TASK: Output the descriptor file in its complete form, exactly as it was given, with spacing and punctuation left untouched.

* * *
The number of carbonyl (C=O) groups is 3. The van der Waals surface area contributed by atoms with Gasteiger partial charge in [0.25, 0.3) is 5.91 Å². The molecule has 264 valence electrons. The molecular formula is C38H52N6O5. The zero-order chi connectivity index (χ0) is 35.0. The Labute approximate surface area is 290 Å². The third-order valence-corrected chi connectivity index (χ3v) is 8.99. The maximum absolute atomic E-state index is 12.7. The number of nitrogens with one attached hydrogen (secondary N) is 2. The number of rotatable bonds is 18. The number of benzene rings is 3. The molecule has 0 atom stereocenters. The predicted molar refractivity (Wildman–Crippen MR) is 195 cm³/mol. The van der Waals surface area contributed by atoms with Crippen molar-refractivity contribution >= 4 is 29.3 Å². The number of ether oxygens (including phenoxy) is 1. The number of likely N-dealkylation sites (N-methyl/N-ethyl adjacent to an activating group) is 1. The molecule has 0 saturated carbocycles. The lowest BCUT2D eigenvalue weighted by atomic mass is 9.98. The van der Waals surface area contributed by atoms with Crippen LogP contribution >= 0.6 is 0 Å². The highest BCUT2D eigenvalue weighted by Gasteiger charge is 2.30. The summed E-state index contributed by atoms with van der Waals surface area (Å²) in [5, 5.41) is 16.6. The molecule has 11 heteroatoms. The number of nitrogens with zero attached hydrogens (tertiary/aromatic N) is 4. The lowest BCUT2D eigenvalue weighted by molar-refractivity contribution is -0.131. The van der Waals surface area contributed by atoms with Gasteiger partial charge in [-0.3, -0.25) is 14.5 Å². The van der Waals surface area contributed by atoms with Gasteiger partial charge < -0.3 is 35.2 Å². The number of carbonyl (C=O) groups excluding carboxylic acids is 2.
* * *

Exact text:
The number of carbonyl (C=O) groups is 3. The van der Waals surface area contributed by atoms with Gasteiger partial charge in [0.25, 0.3) is 5.91 Å². The molecule has 264 valence electrons. The molecular formula is C38H52N6O5. The zero-order chi connectivity index (χ0) is 35.0. The Labute approximate surface area is 290 Å². The third-order valence-corrected chi connectivity index (χ3v) is 8.99. The maximum absolute atomic E-state index is 12.7. The number of nitrogens with one attached hydrogen (secondary N) is 2. The number of rotatable bonds is 18. The number of benzene rings is 3. The molecule has 0 atom stereocenters. The predicted molar refractivity (Wildman–Crippen MR) is 195 cm³/mol. The van der Waals surface area contributed by atoms with Crippen molar-refractivity contribution >= 4 is 29.3 Å². The number of ether oxygens (including phenoxy) is 1. The number of likely N-dealkylation sites (N-methyl/N-ethyl adjacent to an activating group) is 1. The molecule has 0 saturated carbocycles. The lowest BCUT2D eigenvalue weighted by atomic mass is 9.98. The van der Waals surface area contributed by atoms with Crippen LogP contribution >= 0.6 is 0 Å². The highest BCUT2D eigenvalue weighted by Gasteiger charge is 2.30. The summed E-state index contributed by atoms with van der Waals surface area (Å²) in [5, 5.41) is 16.6. The molecule has 11 heteroatoms. The number of nitrogens with zero attached hydrogens (tertiary/aromatic N) is 4. The lowest BCUT2D eigenvalue weighted by molar-refractivity contribution is -0.131. The van der Waals surface area contributed by atoms with Gasteiger partial charge in [-0.3, -0.25) is 14.5 Å². The van der Waals surface area contributed by atoms with Gasteiger partial charge < -0.3 is 35.2 Å². The number of carbonyl (C=O) groups excluding carboxylic acids is 2.